Intel is about to muscle up, scale down, and take a serious shot at marginalising Apple's iPad among business buyers.
The campaign started at Computex with the launch of the Core M just-for-typoslabs 14nm silicon.
It is important to understand that Core-M is not just a new piece of “marketechture”. Instead it is a fully-fledged platform/brand with the same stature of the Centrino moniker Intel used to denote the presence of integrated WiFi in laptops of the early 2000s.* The 14nm Broadwell-based Core M is all about four things:
- Low, low, power use, to deliver all-day-without-plugging-in operations;
- Size, the smaller the better;
- Giving tablets enough grunt to handle anything a PC can do;
Intel has focussed its efforts on bringing those qualities to typoslabs, aka two-in-one laptops whose screens separate to become tablets, because it wants to make sure such devices represent a strong alternative to tablets and especially tablets running ARM chippery.
Chipzilla's plans rests on the vPro version of the Core M. The extra manageability vPro brings to the typoslab platform will be pitched squarely at businesses, especially those contemplating or already implementing bring your own device regimes.
The Reg has beheld Intel's Core-M-powered Llama Mountain reference design for business typoslabs. If OEMs improve on it even a little, it will allow the creation of very attractive devices because it already offers a colossal and light tablet. Intel has hinted to us that it expects to see very interesting creations based on Llama Mountain by the end of the year. ASUS has already shown OEMs are willing to get mighty innovative, if a bit weird, with its five-in-one Windows/Android/phone/typoslab/tablet.
Intel and partners will point out, pointedly, that it is entirely possible for end-users to be very productive even if they can't have an iPad. We can expect Apple's iOS to be portrayed as an unwelcome silo of hard-to-manage quirkiness, never mind that it now runs Office. A subtext will point out that employees' kids are as excited, or maybe more so, about the prospect of a BYOD iPad coming home than employees themselves. Which isn't really the point of BYOD, is it?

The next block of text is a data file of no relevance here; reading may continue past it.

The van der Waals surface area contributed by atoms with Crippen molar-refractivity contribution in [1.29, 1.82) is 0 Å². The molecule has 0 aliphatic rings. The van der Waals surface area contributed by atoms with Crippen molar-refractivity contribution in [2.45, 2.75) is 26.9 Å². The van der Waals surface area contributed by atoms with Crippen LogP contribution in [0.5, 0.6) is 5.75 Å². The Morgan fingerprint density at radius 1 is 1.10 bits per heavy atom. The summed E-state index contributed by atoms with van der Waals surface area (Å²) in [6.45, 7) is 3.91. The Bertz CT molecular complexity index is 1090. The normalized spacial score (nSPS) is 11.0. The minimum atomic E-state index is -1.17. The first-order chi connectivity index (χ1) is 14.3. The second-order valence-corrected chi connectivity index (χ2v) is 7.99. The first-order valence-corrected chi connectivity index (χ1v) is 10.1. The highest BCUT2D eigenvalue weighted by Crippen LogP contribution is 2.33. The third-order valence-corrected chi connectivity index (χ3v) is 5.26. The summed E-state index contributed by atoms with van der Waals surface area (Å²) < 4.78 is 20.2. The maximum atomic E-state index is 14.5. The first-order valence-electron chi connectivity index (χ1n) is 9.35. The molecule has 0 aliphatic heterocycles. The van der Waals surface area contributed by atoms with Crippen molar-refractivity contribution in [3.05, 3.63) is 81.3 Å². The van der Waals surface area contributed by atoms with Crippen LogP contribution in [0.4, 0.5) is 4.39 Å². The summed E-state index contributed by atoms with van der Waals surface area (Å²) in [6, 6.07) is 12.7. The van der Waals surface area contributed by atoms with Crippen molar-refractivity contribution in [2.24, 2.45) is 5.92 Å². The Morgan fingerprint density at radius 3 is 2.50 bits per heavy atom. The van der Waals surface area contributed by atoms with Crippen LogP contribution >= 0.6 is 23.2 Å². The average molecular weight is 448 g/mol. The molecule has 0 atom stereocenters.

Windows typoslabs will be positioned as the best of all possible words. Workers get a tablet that – thanks to its dual role as a laptop screen – has a larger display than current iPads.
Managers get the knowledge their team always have a mobile device capable of running the applications they've built for Windows. Even demanding applications will be fine – if Intel can get its fan docks that allow Core M to run at its highest clock speed accepted by OEMs and buyers.
IT departments get PCs everywhere, which whether they particularly enjoy it or not is a mode of operations with which they should be familiar. IT folks will also be freed from the need to contemplate new middleware – yes, we're looking at YOU, Citrix and VMware – to funnel apps to fondleslabs.
Surface is one of Microsoft's contributions to the pincer movement, because its mere existence helps to legitimise the typoslab concept. Redmond also provides the cloud services needed to make mobile working less dependent on the C: Drive, and therefore more resilient.
Universal applications, Redmond's plans for write-once, run on PCs-and-smartmobes, helps things along by making it easier to bring apps into typoslabs.
Yes, Microsoft isn't helping things by offering Office on the iPad, as doing so gives Apple's creation a more natural place in business. But typoslabs' keyboards mean it is possible to use more of the suite's features in the field. Expect this to be pointed out with messaging about typoslabs being grand tools for content consumption and content creation.
The stars are lining up for Intel's assault, as the tablet market is already cooling off, as are iPad sales. Anecdotally, the slowdown is because users are tired of schlepping three devices around all day.
Intel and friends will try to take advantage of those circumstances and the fact that first-and-second-generation iPads are now approaching end-of-life to make the Windows typoslab the IT department's replacement of choice.
Will IT departments bite?
You tell us, dear readers. ®
* Yes, Intel also tried this approach – and failed rather miserably – with the ViiV media PC spec. It also succeeded with vPro and in this industry two out of three ain't bad.